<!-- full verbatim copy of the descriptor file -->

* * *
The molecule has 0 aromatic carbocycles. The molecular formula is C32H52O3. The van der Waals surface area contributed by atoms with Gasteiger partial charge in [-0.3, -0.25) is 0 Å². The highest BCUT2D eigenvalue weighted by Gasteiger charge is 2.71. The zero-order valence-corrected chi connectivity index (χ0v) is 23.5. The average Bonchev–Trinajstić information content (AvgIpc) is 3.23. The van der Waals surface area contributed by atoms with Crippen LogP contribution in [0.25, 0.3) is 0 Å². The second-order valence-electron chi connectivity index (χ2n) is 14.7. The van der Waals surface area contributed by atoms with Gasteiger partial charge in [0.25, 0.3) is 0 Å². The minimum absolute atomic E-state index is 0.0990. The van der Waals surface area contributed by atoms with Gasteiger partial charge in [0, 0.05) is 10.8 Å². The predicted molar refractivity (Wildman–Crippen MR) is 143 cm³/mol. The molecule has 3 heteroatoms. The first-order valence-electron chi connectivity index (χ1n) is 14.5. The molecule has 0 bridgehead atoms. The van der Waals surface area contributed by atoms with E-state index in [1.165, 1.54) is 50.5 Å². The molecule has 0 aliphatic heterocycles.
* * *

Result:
The molecule has 0 aromatic carbocycles. The molecular formula is C32H52O3. The van der Waals surface area contributed by atoms with Gasteiger partial charge in [-0.3, -0.25) is 0 Å². The highest BCUT2D eigenvalue weighted by Gasteiger charge is 2.71. The zero-order valence-corrected chi connectivity index (χ0v) is 23.5. The average Bonchev–Trinajstić information content (AvgIpc) is 3.23. The van der Waals surface area contributed by atoms with Crippen LogP contribution in [0.25, 0.3) is 0 Å². The second-order valence-electron chi connectivity index (χ2n) is 14.7. The van der Waals surface area contributed by atoms with Gasteiger partial charge in [0.25, 0.3) is 0 Å². The minimum absolute atomic E-state index is 0.0990. The van der Waals surface area contributed by atoms with Gasteiger partial charge in [0, 0.05) is 10.8 Å². The predicted molar refractivity (Wildman–Crippen MR) is 143 cm³/mol. The molecule has 3 heteroatoms. The first-order valence-electron chi connectivity index (χ1n) is 14.5. The molecule has 0 bridgehead atoms. The van der Waals surface area contributed by atoms with E-state index in [1.165, 1.54) is 50.5 Å². The molecule has 0 aliphatic heterocycles.